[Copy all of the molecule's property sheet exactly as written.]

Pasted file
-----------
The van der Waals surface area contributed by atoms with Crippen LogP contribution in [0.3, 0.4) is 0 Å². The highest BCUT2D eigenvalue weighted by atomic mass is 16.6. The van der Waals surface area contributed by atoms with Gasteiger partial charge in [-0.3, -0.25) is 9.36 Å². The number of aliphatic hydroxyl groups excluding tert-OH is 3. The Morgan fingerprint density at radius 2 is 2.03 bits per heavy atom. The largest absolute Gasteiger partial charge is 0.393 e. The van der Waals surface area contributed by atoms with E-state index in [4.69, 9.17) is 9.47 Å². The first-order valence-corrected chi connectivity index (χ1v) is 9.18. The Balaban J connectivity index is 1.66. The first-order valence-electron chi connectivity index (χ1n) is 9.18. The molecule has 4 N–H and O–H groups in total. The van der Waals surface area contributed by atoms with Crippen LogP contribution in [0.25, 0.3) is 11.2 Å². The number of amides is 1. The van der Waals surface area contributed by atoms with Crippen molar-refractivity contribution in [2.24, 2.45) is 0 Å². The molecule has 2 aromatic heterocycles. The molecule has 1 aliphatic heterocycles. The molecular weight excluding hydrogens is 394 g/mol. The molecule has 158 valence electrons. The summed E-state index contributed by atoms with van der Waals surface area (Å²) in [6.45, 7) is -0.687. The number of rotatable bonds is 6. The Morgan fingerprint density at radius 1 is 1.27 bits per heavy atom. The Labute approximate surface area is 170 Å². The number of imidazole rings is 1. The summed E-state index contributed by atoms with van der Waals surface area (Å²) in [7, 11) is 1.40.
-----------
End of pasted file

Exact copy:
The van der Waals surface area contributed by atoms with Crippen LogP contribution in [0.3, 0.4) is 0 Å². The highest BCUT2D eigenvalue weighted by atomic mass is 16.6. The van der Waals surface area contributed by atoms with Gasteiger partial charge in [-0.3, -0.25) is 9.36 Å². The number of aliphatic hydroxyl groups excluding tert-OH is 3. The Morgan fingerprint density at radius 2 is 2.03 bits per heavy atom. The largest absolute Gasteiger partial charge is 0.393 e. The van der Waals surface area contributed by atoms with E-state index in [4.69, 9.17) is 9.47 Å². The first-order valence-corrected chi connectivity index (χ1v) is 9.18. The Balaban J connectivity index is 1.66. The first-order valence-electron chi connectivity index (χ1n) is 9.18. The molecule has 4 N–H and O–H groups in total. The van der Waals surface area contributed by atoms with Crippen LogP contribution in [0.25, 0.3) is 11.2 Å². The number of amides is 1. The van der Waals surface area contributed by atoms with Crippen molar-refractivity contribution in [2.24, 2.45) is 0 Å². The molecule has 2 aromatic heterocycles. The molecule has 1 aliphatic heterocycles. The molecular weight excluding hydrogens is 394 g/mol. The molecule has 158 valence electrons. The summed E-state index contributed by atoms with van der Waals surface area (Å²) in [6.45, 7) is -0.687. The number of rotatable bonds is 6. The Morgan fingerprint density at radius 1 is 1.27 bits per heavy atom. The Labute approximate surface area is 170 Å². The number of imidazole rings is 1. The summed E-state index contributed by atoms with van der Waals surface area (Å²) in [7, 11) is 1.40.